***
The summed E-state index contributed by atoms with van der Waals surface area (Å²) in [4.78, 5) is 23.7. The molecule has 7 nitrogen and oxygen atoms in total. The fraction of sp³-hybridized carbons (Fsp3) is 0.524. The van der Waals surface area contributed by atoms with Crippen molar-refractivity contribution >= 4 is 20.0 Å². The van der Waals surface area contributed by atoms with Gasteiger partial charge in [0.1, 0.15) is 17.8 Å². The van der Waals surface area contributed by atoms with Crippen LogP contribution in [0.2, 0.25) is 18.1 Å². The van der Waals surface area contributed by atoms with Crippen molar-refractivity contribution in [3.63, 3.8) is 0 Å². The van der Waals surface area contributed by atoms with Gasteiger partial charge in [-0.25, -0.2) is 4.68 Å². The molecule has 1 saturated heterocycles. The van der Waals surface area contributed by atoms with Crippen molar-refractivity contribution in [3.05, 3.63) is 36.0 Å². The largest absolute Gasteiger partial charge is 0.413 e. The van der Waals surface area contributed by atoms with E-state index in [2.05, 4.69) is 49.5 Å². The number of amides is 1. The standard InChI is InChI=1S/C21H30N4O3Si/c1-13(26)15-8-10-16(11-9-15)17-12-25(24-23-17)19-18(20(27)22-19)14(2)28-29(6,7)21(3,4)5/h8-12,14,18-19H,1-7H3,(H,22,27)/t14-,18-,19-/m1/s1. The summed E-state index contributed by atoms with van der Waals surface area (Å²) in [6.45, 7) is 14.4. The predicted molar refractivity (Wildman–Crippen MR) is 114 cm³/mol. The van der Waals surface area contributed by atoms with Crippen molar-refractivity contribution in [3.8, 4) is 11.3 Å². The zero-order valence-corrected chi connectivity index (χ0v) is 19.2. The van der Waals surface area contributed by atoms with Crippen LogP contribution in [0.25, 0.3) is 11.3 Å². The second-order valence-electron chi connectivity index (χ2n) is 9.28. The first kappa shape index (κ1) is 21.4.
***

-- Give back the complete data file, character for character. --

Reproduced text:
The summed E-state index contributed by atoms with van der Waals surface area (Å²) in [4.78, 5) is 23.7. The molecule has 7 nitrogen and oxygen atoms in total. The fraction of sp³-hybridized carbons (Fsp3) is 0.524. The van der Waals surface area contributed by atoms with Crippen molar-refractivity contribution >= 4 is 20.0 Å². The van der Waals surface area contributed by atoms with Gasteiger partial charge in [0.1, 0.15) is 17.8 Å². The van der Waals surface area contributed by atoms with Crippen LogP contribution in [0.2, 0.25) is 18.1 Å². The van der Waals surface area contributed by atoms with Crippen molar-refractivity contribution in [3.63, 3.8) is 0 Å². The van der Waals surface area contributed by atoms with Gasteiger partial charge in [-0.25, -0.2) is 4.68 Å². The molecule has 1 saturated heterocycles. The van der Waals surface area contributed by atoms with Crippen molar-refractivity contribution in [3.05, 3.63) is 36.0 Å². The largest absolute Gasteiger partial charge is 0.413 e. The van der Waals surface area contributed by atoms with E-state index in [2.05, 4.69) is 49.5 Å². The number of amides is 1. The standard InChI is InChI=1S/C21H30N4O3Si/c1-13(26)15-8-10-16(11-9-15)17-12-25(24-23-17)19-18(20(27)22-19)14(2)28-29(6,7)21(3,4)5/h8-12,14,18-19H,1-7H3,(H,22,27)/t14-,18-,19-/m1/s1. The summed E-state index contributed by atoms with van der Waals surface area (Å²) in [6.45, 7) is 14.4. The predicted molar refractivity (Wildman–Crippen MR) is 114 cm³/mol. The van der Waals surface area contributed by atoms with Crippen molar-refractivity contribution in [3.8, 4) is 11.3 Å². The zero-order valence-corrected chi connectivity index (χ0v) is 19.2. The van der Waals surface area contributed by atoms with Crippen LogP contribution in [0.25, 0.3) is 11.3 Å². The second-order valence-electron chi connectivity index (χ2n) is 9.28. The first kappa shape index (κ1) is 21.4.